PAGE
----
Mary Magdalene

Our Gospel reading this morning gives us an account of the resurrection of Christ, and more specifically of the encounter Mary Magdalene had with the risen Lord.  It is Mary’s transformation and unfaltering devotion to Jesus that I wanted us to remember.  I’ll finish by sharing a poem written about her and then I invite you to re-read the Gospel passage and have a time of prayer.

I want you to get some idea of the ‘real Mary’ when she encountered Jesus.  Mary was suffering from demon possession.  This may have been physical, mental, or spiritual illness.  Whatever the case, she had had no life.

The New Testament reminds us that “if anyone is in Christ, there is a new creation: everything old has passed away; see, everything has become new!” (2 Corinthians 5:17)  And so it was that Mary met Jesus face to face, an encounter that changed her life. Jesus cast from Mary the seven evil demonic spirits that had ruled and ruined her life (see Mark 16:9).  After her healing experience, Mary’s life was transformed and she became a devoted follower of Christ. Constant in her faithfulness, she was counted among the small group of women who, at their own expense, served Jesus and His disciples as they preached and ministered to the masses.

Mary became an important leader of the ministering women. She proved to be a passionate follower who gave her time, energy, and wealth to the Lord’s work. She faithfully followed Jesus throughout His ministry. Even when almost everyone fled with fear after Christ’s arrest, Mary was constant.  She lingered lovingly all the way to the cross and from a distance witnessed His painful death. Mary remained faithful to Jesus after His burial, long after the others had given up hope.

In His incredible grace, God chose a faithful woman, Mary of Magdala, to proclaim to the disciples and to the world the glorious life-changing news of the Resurrection of Jesus Christ. Mary of Magdala became the ‘apostle to the apostles’.  Mary Magdalene’s devoted faithfulness to Jesus and her announcement of Christ’s victory over death shouts to people everywhere how an encounter with Christ changes a life forever.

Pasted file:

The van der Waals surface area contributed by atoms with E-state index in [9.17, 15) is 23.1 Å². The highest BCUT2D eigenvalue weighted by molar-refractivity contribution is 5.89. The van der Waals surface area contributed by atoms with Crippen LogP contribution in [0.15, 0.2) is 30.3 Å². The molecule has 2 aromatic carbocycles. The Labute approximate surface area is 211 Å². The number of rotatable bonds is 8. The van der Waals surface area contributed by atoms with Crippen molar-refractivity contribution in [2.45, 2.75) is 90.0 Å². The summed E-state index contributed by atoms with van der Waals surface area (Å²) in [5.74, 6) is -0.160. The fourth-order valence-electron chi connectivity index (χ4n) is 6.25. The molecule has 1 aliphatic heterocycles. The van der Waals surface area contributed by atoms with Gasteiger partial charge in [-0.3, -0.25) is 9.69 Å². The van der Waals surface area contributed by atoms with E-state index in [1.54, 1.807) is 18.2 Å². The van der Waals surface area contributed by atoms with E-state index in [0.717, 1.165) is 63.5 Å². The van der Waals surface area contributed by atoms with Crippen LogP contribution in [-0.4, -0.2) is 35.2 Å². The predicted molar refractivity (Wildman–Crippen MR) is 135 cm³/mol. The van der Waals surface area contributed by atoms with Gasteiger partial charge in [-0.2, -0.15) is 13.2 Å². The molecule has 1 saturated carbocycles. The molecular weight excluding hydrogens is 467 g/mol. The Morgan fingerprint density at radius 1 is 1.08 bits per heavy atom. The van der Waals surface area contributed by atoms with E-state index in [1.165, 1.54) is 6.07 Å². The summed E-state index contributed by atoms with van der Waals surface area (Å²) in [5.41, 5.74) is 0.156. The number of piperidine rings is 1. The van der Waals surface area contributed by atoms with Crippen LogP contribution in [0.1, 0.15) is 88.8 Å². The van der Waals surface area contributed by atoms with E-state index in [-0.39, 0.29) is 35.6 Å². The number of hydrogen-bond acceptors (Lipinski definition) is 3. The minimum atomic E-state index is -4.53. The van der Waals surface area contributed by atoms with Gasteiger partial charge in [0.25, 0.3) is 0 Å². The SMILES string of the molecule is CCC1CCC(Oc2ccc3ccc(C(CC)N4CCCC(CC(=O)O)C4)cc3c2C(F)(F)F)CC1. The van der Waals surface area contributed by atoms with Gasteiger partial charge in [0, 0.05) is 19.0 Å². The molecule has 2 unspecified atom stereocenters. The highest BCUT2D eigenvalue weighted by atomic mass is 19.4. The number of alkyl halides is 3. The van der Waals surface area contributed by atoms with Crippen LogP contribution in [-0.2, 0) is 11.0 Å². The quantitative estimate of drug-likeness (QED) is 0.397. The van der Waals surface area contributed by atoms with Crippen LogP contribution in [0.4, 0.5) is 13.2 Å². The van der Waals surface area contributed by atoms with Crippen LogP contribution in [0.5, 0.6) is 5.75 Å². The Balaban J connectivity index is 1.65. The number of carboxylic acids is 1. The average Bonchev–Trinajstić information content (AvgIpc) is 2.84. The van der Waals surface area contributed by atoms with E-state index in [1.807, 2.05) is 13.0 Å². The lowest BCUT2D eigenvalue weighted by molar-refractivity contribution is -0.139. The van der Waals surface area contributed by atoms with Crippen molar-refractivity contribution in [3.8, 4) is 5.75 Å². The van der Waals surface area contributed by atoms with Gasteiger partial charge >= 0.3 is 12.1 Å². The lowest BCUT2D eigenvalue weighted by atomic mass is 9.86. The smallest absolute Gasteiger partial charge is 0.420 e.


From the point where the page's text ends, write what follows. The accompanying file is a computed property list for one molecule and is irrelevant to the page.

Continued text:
Whatever lives we have led, wherever we are in our walk of faith in Christ, we can gain much comfort in knowing that we too can be a new creation in which everything old passed away and everything has become new.

It was unfinished

It was unfinished.

We stayed there, fixed, until the end,

women waiting for the body that we loved;

And then it was unfinished.

There was no time to cherish, cleanse, anoint;

No time to handle him with love, no farewell.

 

Since then, my hands have waited,

Aching to touch even his deadness,

Smooth oil into bruises that no longer hurt,

Offer his silent flesh my finished act of love.

 

I came early, as the darkness lifted,

To find the grave ripped open and his body gone;

The container of my grief smashed, looted.

Leaving my hands still empty.

 

I turned on the man who came:

‘They have taken away my Lord – where is his corpse?

Where is the body that is mine to greet?

He is not gone, I am not ready yet, I am not finished –

I cannot let him go, I am not whole.

 

And then he spoke, no corpse,

And breathed,

And offered me my name.  “Mary.”

My hands rushed to grasp him;

To hold and hug and grip his body close;

To give myself again, to cling to him.

And lose myself in love.

‘Don’t touch me now.’

I stopped, and waited, my rejected passion

hovering between us like some dying thing.

I, Mary, stood and grieved, and then departed.

 

I have a gospel to proclaim.

Janet Morley (All Desires Known)

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